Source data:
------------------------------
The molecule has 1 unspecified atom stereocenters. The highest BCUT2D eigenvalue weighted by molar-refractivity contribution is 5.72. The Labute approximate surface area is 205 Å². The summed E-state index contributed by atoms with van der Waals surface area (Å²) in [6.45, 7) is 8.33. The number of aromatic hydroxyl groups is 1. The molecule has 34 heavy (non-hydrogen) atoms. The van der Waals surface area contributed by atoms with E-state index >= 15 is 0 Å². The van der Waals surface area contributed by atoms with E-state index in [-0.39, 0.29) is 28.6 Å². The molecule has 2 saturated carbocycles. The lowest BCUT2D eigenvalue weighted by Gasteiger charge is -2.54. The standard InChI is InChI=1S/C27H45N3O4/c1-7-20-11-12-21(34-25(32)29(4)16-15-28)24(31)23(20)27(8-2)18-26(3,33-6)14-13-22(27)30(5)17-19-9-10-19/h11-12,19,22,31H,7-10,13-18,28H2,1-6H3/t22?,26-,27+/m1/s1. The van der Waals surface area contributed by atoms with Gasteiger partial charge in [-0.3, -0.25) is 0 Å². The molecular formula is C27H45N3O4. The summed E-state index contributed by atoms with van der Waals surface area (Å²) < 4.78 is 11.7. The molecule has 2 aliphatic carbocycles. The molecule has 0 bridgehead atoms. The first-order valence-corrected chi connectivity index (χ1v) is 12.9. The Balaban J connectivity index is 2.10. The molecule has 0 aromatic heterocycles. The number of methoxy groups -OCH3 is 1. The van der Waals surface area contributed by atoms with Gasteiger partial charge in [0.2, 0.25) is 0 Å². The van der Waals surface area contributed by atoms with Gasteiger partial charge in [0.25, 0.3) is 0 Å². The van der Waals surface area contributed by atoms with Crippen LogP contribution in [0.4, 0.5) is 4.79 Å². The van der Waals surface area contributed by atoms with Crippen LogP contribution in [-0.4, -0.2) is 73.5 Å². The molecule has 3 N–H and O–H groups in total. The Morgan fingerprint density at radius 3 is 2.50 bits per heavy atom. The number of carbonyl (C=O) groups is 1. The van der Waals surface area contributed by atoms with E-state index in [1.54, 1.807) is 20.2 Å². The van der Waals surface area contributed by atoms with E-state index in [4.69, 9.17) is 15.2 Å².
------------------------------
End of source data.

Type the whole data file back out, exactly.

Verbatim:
The molecule has 1 unspecified atom stereocenters. The highest BCUT2D eigenvalue weighted by molar-refractivity contribution is 5.72. The Labute approximate surface area is 205 Å². The summed E-state index contributed by atoms with van der Waals surface area (Å²) in [6.45, 7) is 8.33. The number of aromatic hydroxyl groups is 1. The molecule has 34 heavy (non-hydrogen) atoms. The van der Waals surface area contributed by atoms with E-state index >= 15 is 0 Å². The van der Waals surface area contributed by atoms with E-state index in [-0.39, 0.29) is 28.6 Å². The molecule has 2 saturated carbocycles. The lowest BCUT2D eigenvalue weighted by Gasteiger charge is -2.54. The standard InChI is InChI=1S/C27H45N3O4/c1-7-20-11-12-21(34-25(32)29(4)16-15-28)24(31)23(20)27(8-2)18-26(3,33-6)14-13-22(27)30(5)17-19-9-10-19/h11-12,19,22,31H,7-10,13-18,28H2,1-6H3/t22?,26-,27+/m1/s1. The van der Waals surface area contributed by atoms with Gasteiger partial charge in [-0.3, -0.25) is 0 Å². The molecular formula is C27H45N3O4. The summed E-state index contributed by atoms with van der Waals surface area (Å²) < 4.78 is 11.7. The molecule has 2 aliphatic carbocycles. The molecule has 0 bridgehead atoms. The first-order valence-corrected chi connectivity index (χ1v) is 12.9. The Balaban J connectivity index is 2.10. The molecule has 0 aromatic heterocycles. The number of methoxy groups -OCH3 is 1. The van der Waals surface area contributed by atoms with Gasteiger partial charge in [0.2, 0.25) is 0 Å². The van der Waals surface area contributed by atoms with Gasteiger partial charge in [0.25, 0.3) is 0 Å². The van der Waals surface area contributed by atoms with Crippen LogP contribution in [0.4, 0.5) is 4.79 Å². The van der Waals surface area contributed by atoms with Crippen LogP contribution in [-0.4, -0.2) is 73.5 Å². The molecule has 3 N–H and O–H groups in total. The Morgan fingerprint density at radius 3 is 2.50 bits per heavy atom. The number of carbonyl (C=O) groups is 1. The van der Waals surface area contributed by atoms with E-state index in [1.54, 1.807) is 20.2 Å². The van der Waals surface area contributed by atoms with E-state index in [4.69, 9.17) is 15.2 Å².